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In the “Little” first segment of the film, young Chiron is befriended by a man who arguably becomes the absolute most influential figure in his life, Juan (Mahershala Ali, best known as Remy on House of Cards). Juan rides a wave of duality as a drug dealer with a soft heart. As Little grows to become the man known as Black, the life of Juan becomes sort of a parallel to Chiron’s own, and the character finds both the light and darkness in this often-tormented existence. Heartwarming and heartbreaking, Ali is phenomenal in the role.

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Chiron also finds love and support throughout the years from Juan’s wife, Teresa (singer Janelle Monáe in a strong cinematic debut). Another figure following him throughout these three periods of his life is Kevin (played as an adult by Andre Holland from American Horror Story: Roanoke). It’s in Kevin that Chiron discovers an untapped portion of his soul, and the eventual destination of their relationship might leave you in tears.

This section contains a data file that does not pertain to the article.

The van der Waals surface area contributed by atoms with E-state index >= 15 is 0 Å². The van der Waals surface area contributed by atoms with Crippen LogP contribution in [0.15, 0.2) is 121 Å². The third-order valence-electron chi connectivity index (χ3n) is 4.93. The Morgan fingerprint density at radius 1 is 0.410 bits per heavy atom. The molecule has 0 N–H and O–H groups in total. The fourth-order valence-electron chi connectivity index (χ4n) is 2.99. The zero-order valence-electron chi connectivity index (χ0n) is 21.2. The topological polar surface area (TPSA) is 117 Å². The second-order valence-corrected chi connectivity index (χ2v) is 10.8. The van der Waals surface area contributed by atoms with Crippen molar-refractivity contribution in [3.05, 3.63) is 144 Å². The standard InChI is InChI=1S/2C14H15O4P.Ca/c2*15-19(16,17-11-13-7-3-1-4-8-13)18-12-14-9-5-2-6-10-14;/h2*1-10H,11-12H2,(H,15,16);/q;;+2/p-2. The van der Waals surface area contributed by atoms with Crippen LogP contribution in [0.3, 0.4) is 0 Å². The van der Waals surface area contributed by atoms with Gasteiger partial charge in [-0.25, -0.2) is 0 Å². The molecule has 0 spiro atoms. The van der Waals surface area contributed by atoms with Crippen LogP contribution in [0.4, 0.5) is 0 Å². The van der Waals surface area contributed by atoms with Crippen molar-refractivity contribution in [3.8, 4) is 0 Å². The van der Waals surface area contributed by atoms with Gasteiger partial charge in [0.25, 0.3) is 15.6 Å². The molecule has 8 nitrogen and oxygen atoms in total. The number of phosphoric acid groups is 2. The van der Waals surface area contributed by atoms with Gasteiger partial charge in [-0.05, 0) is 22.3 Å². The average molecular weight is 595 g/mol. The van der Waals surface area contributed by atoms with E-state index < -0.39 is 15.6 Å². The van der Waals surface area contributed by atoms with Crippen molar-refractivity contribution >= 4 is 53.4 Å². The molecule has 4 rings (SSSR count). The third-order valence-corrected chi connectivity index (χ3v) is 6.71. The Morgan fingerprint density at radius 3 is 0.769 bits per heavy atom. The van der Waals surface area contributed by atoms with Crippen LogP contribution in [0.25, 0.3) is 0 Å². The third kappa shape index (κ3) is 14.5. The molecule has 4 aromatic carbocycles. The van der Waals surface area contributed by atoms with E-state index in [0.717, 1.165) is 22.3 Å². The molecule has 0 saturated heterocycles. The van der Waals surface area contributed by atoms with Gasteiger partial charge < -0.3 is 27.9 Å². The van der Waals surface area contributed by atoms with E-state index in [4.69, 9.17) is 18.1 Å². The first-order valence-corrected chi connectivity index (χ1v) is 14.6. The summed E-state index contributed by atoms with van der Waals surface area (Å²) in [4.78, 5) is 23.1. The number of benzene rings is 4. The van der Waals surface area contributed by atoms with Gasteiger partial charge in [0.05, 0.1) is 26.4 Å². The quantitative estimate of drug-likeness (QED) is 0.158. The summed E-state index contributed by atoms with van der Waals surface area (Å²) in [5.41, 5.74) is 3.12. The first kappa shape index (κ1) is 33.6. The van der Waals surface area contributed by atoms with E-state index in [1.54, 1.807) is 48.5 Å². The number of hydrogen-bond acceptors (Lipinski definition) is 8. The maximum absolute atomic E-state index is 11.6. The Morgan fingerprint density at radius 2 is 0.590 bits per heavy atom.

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Writer-director Barry Jenkins eschews the more explosive events that could happen to this character in favour of quieter scenes that carry even more truth in their silences. Moonlight is not a film with “big” moments. As Chiron stays nearly mute for most of the time, there’s also little in the way of dialogue to help us connect with this character. But the empty spaces between sentences and the stolen glances say more than any amount of words could convey. That the audience cares so strongly for Chiron is a testament to Jenkins’ direction and the connective tissue that spans the three actors portraying the character. From a boy to an adult, Chiron’s eyes maintain the same light. It’s a wondrous feat of casting.